Meloni is looked on favourably because she represents a European far-right shorn of any hesitation over supporting NATO’s war against Russia in Ukraine. Sunak emphasised this point in his Rome speech, declaring, “If we give the Ukrainians the tools, they will finish the job, so let’s get them the weapons and the ammunition they need. There is nothing conservative about allowing a country’s sovereignty to be violated.”

He concluded by thanking Italy for its “Staunch stance… alongside NATO in standing up to aggression on our continent.”

On Tuesday, Italy announced that one of its frigates would join a naval provocation against Iran being organised by the United States in the Red Sea, joining Britain, Canada, France, Italy, the Netherlands and Spain. The deployment is part of the NATO powers’ support for Israel’s genocidal war in Gaza.

Meloni hosted UK Foreign Secretary David Cameron the same day, as part of his diplomatic tour to lobby “for unity in the European approach to the Israel-Hamas war, Ukraine and efforts to tackle unauthorised migration,” in the words of the Independent.

This is the face of European politics today as it is reshaped by the ruling class, founded on the principles of war with Russia, a war against migrants and support for genocide in Gaza.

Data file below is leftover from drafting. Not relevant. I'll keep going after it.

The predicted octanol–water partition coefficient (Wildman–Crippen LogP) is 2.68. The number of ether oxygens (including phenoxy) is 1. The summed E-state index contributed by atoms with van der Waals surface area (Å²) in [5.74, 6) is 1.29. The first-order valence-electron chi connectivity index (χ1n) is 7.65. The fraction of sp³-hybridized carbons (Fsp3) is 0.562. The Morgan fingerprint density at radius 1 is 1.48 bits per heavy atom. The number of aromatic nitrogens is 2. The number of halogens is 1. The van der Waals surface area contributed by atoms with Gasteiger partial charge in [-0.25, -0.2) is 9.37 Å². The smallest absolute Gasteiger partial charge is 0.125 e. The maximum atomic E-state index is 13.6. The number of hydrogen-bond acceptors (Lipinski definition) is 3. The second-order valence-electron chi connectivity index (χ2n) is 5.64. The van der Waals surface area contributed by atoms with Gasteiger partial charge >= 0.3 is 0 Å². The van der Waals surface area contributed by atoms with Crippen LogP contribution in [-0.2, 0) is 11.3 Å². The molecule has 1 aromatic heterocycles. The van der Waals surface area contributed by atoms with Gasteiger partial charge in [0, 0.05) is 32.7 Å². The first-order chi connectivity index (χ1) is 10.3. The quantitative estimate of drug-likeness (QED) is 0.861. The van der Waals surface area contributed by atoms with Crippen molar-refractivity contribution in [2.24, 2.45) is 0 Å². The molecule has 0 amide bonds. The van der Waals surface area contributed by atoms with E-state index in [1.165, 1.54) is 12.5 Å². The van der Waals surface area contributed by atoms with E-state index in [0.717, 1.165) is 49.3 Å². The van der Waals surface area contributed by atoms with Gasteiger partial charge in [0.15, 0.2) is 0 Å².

The drive by the imperialist powers to carve up the world and its people demands a stepped-up assault on the democratic rights and living standards of the working class, inevitably involving the promotion of fascist traditions and policies like those represented by Meloni.

The Tory Party confirmed as much in their response to the BBC’s description of the conference in Italy as a “far-right rally”. A party spokesperson told the Daily Telegraph, “The Beeb will happily brand democratically elected politicians like Meloni and [recently elected President of Argentina Javier] Milei far-right at the drop of a hat,” before adding, “BBC bosses should rethink their careless categorisation”.

Milei, welcomed by imperialist governments internationally, is an apologist of the military dictatorships which ruled Argentina in the 1970s and has promised economic “shock therapy” against the working class.